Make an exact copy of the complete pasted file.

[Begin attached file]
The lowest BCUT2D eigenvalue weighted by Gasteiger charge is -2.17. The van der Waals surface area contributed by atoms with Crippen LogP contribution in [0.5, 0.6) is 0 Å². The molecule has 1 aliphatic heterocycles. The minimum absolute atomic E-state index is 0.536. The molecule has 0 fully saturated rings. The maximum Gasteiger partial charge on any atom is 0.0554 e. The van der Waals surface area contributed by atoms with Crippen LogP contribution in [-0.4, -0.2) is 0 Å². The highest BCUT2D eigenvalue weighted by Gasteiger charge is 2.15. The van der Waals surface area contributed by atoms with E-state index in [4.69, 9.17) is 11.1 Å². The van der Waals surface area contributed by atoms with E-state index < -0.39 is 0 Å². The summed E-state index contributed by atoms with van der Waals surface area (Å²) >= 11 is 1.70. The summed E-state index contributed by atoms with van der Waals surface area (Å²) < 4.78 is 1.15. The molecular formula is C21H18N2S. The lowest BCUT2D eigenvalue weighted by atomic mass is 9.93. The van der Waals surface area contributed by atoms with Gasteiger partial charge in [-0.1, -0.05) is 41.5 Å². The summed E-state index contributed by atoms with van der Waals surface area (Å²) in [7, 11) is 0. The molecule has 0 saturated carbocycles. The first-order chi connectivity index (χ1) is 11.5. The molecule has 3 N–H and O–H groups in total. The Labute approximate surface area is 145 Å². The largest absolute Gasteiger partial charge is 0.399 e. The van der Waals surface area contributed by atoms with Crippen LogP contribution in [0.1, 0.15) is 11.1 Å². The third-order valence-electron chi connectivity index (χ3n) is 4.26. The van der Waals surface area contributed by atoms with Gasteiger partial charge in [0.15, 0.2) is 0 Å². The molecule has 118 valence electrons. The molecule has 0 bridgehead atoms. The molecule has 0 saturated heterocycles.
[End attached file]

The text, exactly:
The lowest BCUT2D eigenvalue weighted by Gasteiger charge is -2.17. The van der Waals surface area contributed by atoms with Crippen LogP contribution in [0.5, 0.6) is 0 Å². The molecule has 1 aliphatic heterocycles. The minimum absolute atomic E-state index is 0.536. The molecule has 0 fully saturated rings. The maximum Gasteiger partial charge on any atom is 0.0554 e. The van der Waals surface area contributed by atoms with Crippen LogP contribution in [-0.4, -0.2) is 0 Å². The highest BCUT2D eigenvalue weighted by Gasteiger charge is 2.15. The van der Waals surface area contributed by atoms with E-state index in [4.69, 9.17) is 11.1 Å². The van der Waals surface area contributed by atoms with E-state index < -0.39 is 0 Å². The summed E-state index contributed by atoms with van der Waals surface area (Å²) >= 11 is 1.70. The summed E-state index contributed by atoms with van der Waals surface area (Å²) < 4.78 is 1.15. The molecular formula is C21H18N2S. The lowest BCUT2D eigenvalue weighted by atomic mass is 9.93. The van der Waals surface area contributed by atoms with Gasteiger partial charge in [-0.1, -0.05) is 41.5 Å². The summed E-state index contributed by atoms with van der Waals surface area (Å²) in [7, 11) is 0. The molecule has 0 saturated carbocycles. The first-order chi connectivity index (χ1) is 11.5. The molecule has 3 N–H and O–H groups in total. The Labute approximate surface area is 145 Å². The largest absolute Gasteiger partial charge is 0.399 e. The van der Waals surface area contributed by atoms with Crippen LogP contribution in [0.1, 0.15) is 11.1 Å². The third-order valence-electron chi connectivity index (χ3n) is 4.26. The van der Waals surface area contributed by atoms with Gasteiger partial charge in [0.15, 0.2) is 0 Å². The molecule has 118 valence electrons. The molecule has 0 bridgehead atoms. The molecule has 0 saturated heterocycles.